Unicode supports polytonic orthography well enough for ordinary continuous text in modern and ancient Greek, and even many archaic forms for epigraphy. With the use of combining characters, Unicode also supports Greek philology and dialectology and various other specialized requirements. However, most current text rendering engines do not support combining characters well, so, though alpha with macron and acute can be represented as U+03B1 U+0304 U+0301, this rarely renders well: ᾱ́.[8] The Rosetta Stone in the British Museum. ... Combining diacritical marks are Unicode characters that are intended to modify other characters (see Diacritic). ... Philology, etymologically, is the love of words. It is most accurately defined as an affinity toward the learning of the backgrounds as well as the current usages of spoken or written methods of human communication. The commonality of studied languages is more important than their origin or age (that is... Dialectology is the study of dialects of a language, their evolution, differentiation, inter-intelligibity, grammar, phonetics etc. ... A macron, from Greek (makros) meaning large, is a diacritic ¯ placed over a vowel originally to indicate that the vowel is long. ... The acute accent (   ) is a diacritic mark used in many modern written languages with alphabets based on the Latin and Greek scripts. ...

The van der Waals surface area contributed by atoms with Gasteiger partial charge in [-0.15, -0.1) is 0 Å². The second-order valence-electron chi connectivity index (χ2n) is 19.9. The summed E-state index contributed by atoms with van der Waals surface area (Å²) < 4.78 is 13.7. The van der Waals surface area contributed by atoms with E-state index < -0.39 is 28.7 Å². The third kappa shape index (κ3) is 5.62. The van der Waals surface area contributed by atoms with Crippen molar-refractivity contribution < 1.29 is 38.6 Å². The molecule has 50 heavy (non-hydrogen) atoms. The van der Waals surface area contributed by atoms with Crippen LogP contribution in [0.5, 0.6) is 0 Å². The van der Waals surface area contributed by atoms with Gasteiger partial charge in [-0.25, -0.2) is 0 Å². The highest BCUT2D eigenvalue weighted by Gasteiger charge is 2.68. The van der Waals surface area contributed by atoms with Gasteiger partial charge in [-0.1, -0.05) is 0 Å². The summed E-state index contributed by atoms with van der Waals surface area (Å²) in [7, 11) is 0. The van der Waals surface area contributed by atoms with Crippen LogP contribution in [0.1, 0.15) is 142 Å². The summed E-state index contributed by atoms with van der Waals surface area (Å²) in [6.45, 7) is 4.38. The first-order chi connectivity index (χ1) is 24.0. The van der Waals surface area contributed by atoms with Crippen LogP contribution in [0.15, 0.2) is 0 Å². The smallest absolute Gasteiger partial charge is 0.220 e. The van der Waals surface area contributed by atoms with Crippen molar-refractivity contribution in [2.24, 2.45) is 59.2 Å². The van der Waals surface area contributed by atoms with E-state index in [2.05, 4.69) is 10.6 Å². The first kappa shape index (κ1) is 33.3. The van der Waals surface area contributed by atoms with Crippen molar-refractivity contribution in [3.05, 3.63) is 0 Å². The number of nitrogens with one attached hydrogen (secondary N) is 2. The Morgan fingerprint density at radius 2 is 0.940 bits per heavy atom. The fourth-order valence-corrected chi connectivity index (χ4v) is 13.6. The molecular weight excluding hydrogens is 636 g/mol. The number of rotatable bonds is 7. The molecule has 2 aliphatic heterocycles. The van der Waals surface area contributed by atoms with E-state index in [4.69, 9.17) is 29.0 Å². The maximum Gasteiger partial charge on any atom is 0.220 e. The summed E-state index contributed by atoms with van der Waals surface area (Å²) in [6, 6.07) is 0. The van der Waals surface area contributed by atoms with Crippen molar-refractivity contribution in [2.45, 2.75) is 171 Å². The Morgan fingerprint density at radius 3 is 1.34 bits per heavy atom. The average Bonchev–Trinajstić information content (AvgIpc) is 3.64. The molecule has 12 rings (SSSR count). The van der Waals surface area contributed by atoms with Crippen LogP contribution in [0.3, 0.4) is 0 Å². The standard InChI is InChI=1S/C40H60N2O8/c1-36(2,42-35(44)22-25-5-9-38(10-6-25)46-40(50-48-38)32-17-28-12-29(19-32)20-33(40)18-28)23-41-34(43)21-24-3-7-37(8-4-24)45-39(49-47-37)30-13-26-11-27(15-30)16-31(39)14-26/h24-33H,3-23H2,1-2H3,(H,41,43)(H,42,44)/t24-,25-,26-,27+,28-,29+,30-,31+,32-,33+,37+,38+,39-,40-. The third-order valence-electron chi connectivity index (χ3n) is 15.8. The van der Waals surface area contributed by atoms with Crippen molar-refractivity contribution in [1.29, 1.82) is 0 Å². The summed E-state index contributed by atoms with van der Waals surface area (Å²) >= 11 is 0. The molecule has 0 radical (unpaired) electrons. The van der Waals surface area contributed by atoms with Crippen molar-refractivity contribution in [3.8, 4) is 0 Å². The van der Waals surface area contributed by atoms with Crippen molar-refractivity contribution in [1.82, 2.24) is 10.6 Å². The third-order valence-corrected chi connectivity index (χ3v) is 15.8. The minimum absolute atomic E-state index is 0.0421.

There are 2 main blocks of Greek characters in Unicode. The first is "Greek and Coptic" (U+0370 to U+03FF). This block is based on ISO 8859-7 and is sufficient to write Modern Greek. There are also some archaic letters and Greek-based technical symbols. The Unicode Standard, Version 5. ... ISO 8859-7, also known as Greek, is an 8-bit character encoding, part of the ISO 8859 standard. ...


This block also supports the Coptic alphabet. Formerly most Coptic letters shared codepoints with similar-looking Greek letters; but in many scholarly works, both scripts occur, with quite different letter shapes, so as of Unicode 4.1, Coptic and Greek were disunified. Those Coptic letters with no Greek equivalents still remain in this block. The Coptic alphabet is an alphabet used for writing the Coptic language. ...


To write polytonic Greek, one may use combining diacritical marks or the precomposed characters in the "Greek Extended" block (U+1F00 to U+1FFF). Combining diacritical marks are Unicode characters that are intended to modify other characters (see Diacritic). ...


Greek and Coptic

  0 1 2 3 4 5 6 7 8 9 A B C D E F
0370 Ͱ ͱ Ͳ ͳ ʹ ͵ Ͷ ͷ     ͺ ͻ ͼ ͽ ;  
0380         ΄ ΅ Ά · Έ Ή Ί   Ό   Ύ Ώ
0390 ΐ Α Β Γ Δ Ε Ζ Η Θ Ι Κ Λ Μ Ν Ξ Ο
03A0 Π Ρ   Σ Τ Υ Φ Χ Ψ Ω Ϊ Ϋ ά έ ή ί
03B0 ΰ α β γ δ ε ζ η θ ι κ λ μ ν ξ ο
03C0 π ρ ς σ τ υ φ χ ψ ω ϊ ϋ ό ύ ώ Ϗ
03D0 ϐ ϑ ϒ ϓ ϔ ϕ ϖ ϗ Ϙ ϙ Ϛ ϛ Ϝ ϝ Ϟ ϟ
03E0 Ϡ ϡ (Coptic letters here)
03F0 ϰ ϱ ϲ ϳ ϴ ϵ ϶ Ϸ ϸ Ϲ Ϻ ϻ ϼ Ͻ Ͼ Ͽ